# Insert mount target from the FSS here
  mntTargetId: ocid1.mounttarget.oc1.us_ashburn_1.aaaaaa4np2sra5lqmjxw2llqojxwiotboaww25lxxxxxxxxxxxxxiljr

In the storage class, we present the OCI File Storage service mount target to Kubernetes. Read more about File Storage service in the documentation.

Create required namespace

To create the required namespace, run the following command:

kubectl create namespace testing

Create the persistent storage

Create the persistent storage by running the following commands:

apiVersion: v1
kind: PersistentVolume
metadata:
 name: oke-fsspv1
spec:
 storageClassName: oci-fss1
 capacity:
  storage: 100Gi
 accessModes:
  - ReadWriteMany
 mountOptions:
  - nosuid
 nfs:
# Replace this with the IP of your FSS file system in OCI
  server: 10.0.0.3
# Replace this with the Path of your FSS file system in OCI
  path: /testpv
  readOnly: false

Create the persistent volume claim

To create the persistent volume claim, run the following command:

apiVersion: v1
kind: PersistentVolumeClaim
metadata:
 name: oke-fsspvc1
spec:
 storageClassName: oci-fss1
 accessModes:
 - ReadWriteMany
 resources:
  requests:
    storage: 100Gi
 volumeName: oke-fsspv1

You can verify that the pod is running by inputting the following string:

kubectl get pods --namespace testing -o wide
NAME          READY   STATUS    RESTARTS   AGE   IP            NODE       NOMINATED NODE   READINESS GATES
oke-fsspod3   1/1     Running   0          22h   10.234.0.28   10.0.0.5              

Let’s verify that the pod is using the PVC and that File Storage is available and mounted in the pod.

kubectl exec -it oke-fsspod3 -n testing -- bash 
root@oke-fsspod3:/# mount |egrep -i nfs 
10.0.0.3:/testpv on /usr/share/nginx/html type nfs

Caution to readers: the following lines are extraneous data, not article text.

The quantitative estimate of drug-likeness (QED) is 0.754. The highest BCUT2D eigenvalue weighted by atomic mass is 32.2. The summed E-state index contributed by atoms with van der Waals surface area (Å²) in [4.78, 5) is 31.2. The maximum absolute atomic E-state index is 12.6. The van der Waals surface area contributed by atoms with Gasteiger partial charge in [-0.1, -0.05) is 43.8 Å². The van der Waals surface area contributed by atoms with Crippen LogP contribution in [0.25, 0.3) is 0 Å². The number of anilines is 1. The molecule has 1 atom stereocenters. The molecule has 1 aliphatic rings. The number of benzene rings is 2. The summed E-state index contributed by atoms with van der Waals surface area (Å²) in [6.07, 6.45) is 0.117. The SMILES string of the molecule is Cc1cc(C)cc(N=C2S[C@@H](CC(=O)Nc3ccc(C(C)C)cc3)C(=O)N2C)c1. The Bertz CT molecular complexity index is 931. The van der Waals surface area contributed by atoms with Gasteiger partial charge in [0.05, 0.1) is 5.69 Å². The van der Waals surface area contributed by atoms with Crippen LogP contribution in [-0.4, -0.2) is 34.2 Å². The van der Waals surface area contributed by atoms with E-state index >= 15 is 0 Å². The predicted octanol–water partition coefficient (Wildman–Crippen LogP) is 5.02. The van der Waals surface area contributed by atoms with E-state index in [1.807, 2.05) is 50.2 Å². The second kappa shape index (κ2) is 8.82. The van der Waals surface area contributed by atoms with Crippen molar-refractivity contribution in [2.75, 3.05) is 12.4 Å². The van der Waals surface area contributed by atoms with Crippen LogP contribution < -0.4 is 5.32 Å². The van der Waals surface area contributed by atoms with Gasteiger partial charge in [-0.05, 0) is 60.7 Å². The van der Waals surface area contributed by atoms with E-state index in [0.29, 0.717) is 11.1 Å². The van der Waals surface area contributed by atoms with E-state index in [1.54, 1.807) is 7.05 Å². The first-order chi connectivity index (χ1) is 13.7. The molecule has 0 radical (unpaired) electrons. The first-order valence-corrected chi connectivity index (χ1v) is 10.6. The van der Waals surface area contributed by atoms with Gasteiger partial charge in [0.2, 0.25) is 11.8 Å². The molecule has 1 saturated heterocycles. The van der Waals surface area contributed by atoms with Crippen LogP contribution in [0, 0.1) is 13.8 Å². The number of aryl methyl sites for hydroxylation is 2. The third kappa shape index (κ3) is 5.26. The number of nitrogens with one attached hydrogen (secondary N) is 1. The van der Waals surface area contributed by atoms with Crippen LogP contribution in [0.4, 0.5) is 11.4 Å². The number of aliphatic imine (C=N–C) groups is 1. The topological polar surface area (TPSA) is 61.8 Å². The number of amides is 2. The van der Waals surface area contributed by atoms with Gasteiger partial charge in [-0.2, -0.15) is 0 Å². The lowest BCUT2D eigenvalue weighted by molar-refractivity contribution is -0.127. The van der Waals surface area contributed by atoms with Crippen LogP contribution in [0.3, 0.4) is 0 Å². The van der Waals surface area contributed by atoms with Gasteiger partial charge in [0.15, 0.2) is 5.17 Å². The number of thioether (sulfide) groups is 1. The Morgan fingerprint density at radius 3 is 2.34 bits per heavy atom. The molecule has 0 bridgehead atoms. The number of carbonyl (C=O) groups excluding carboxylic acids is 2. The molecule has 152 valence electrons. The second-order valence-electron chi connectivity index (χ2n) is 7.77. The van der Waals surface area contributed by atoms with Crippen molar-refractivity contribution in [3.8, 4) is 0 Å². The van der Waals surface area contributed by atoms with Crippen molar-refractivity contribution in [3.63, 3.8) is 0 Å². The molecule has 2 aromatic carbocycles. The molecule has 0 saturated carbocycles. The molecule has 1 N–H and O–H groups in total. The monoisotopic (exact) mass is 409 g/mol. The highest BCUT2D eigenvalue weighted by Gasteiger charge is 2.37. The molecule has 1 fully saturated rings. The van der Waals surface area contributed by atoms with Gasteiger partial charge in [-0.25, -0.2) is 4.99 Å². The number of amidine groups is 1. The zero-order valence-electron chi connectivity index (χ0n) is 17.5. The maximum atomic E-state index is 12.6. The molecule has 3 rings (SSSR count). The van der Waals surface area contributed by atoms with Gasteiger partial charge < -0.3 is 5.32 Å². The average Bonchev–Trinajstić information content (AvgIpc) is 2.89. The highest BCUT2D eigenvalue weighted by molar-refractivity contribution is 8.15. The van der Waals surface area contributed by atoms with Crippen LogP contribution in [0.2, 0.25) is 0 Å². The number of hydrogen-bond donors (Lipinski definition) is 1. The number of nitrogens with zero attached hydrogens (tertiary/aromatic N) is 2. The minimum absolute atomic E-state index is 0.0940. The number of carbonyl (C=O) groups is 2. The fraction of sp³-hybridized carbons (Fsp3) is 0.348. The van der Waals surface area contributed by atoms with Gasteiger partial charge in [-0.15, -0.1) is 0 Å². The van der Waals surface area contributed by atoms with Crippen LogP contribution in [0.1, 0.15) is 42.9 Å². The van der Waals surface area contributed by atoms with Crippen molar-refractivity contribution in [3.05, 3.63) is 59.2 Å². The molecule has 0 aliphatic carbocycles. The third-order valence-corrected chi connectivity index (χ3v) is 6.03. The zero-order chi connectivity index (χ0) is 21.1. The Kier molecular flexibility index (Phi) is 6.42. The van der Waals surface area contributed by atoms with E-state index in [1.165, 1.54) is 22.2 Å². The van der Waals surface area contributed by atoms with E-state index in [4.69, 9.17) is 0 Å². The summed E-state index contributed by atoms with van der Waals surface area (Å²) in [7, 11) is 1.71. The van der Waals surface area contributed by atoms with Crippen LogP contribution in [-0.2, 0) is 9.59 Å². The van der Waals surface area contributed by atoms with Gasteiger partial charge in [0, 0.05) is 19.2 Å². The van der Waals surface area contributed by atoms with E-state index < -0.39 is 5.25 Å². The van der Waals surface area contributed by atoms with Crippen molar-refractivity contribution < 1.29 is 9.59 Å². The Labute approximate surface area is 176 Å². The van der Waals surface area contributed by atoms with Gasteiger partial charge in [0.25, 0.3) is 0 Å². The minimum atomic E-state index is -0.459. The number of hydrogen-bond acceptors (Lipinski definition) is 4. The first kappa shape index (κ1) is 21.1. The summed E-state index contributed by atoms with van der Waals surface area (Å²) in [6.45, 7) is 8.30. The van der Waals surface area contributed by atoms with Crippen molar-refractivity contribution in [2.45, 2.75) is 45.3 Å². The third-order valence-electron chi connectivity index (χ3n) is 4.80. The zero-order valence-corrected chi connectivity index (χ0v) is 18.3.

root@oke-fsspod3:/# cd /usr/share/nginx/html 
root@oke-fsspod3:/usr/share/nginx/html# ls -lrt *.dmp|wc -l 65 
root@oke-fsspod3:/usr/share/nginx/html# ls -lrt *.dmp|head -5 
-rw-r--r--. 1 root root 75853 Feb 8 04:37 randomfile1.dmp 
-rw-r--r--. 1 root root 77341 Feb 8 04:37 randomfile2.dmp 
-rw-r--r--. 1 root root 76599 Feb 8 04:37 randomfile3.dmp 
-rw-r--r--. 1 root root 75066 Feb 8 04:38 randomfile4.dmp 
-rw-r--r--. 1 root root 75008 Feb 8 04:38 randomfile5.dmp

Volume annotation

Velero expects the pod to be annotated with the volume name. You can add the volume name with the following command:

kubectl -n testing annotate pod/oke-fsspod3 backup.velero.io/backup-volumes=oke-fsspv1

Backup process

Backing up the cluster

Back up the OKE cluster by issuing the following command:

./velero backup create backup-full-cluster-demo --default-volumes-to-restic=true
Backup request "backup-full-cluster-demo" submitted successfully.
Run `velero backup describe backup-full-cluster-demo` or `velero backup logs backup-full-cluster-demo` for more details.

./velero backup describe backup-full-cluster-demo

Name:         backup-full-cluster-demo
Namespace:    velero
Labels:       velero.io/storage-location=default
Annotations:  velero.io/source-cluster-k8s-gitversion=v1.18.10
              velero.io/source-cluster-k8s-major-version=1

By default in the current release, Velero tries to restore with dynamic provisioning of persistent volumes. So, you want to back up the statically created persistent volume separately. You can accomplish this task with the following command:

./velero backup create backup-pv-only-demo --default-volumes-to-restic=true --include-resources pve
Backup request "backup-pv-only-demo" submitted successfully.
Run `velero backup describe backup-pv-only-demo` or `velero backup logs backup-pv-only-demo` for more details.

% ./velero backup describe backup-pv-only-demo --details
Name:         backup-pv-only-demo
Namespace:    velero
Labels:       velero.io/storage-location=default
Annotations:  velero.io/source-cluster-k8s-gitversion=v1.18.10
              velero.io/source-cluster-k8s-major-version=1
              velero.io/source-cluster-k8s-minor-version=18

Phase:  Completed

Restoring

To create a case for restoring, let’s delete the PVC, pod, namespace, and cluster-scoped persistent volume. Accidental loss, operator error, or disaster recovery can cause this deletion to occur. To verify that the data is restored, let’s also delete the random files that were created in the pod:

kubectl exec -it oke-fsspod3 -n testing -- bash
root@oke-fsspod3:/# cd /usr/share/nginx/html
root@oke-fsspod3:/usr/share/nginx/html#
root@oke-fsspod3:/usr/share/nginx/html# ls -lrt *.dmp |wc -l
65
root@oke-fsspod3:/usr/share/nginx/html# rm *.dmp
root@oke-fsspod3:/usr/share/nginx/html# ls -lrt *.dmp |wc -l
ls: cannot access ’*.dmp’: No such file or directory
0

To delete the pod and associated resources, run the following command:

~ % kubectl delete pod oke-fsspod3 -n testing
pod "oke-fsspod3" deleted

~ % kubectl delete pvc oke-fsspvc1 -n testing
persistentvolumeclaim "oke-fsspvc1" deleted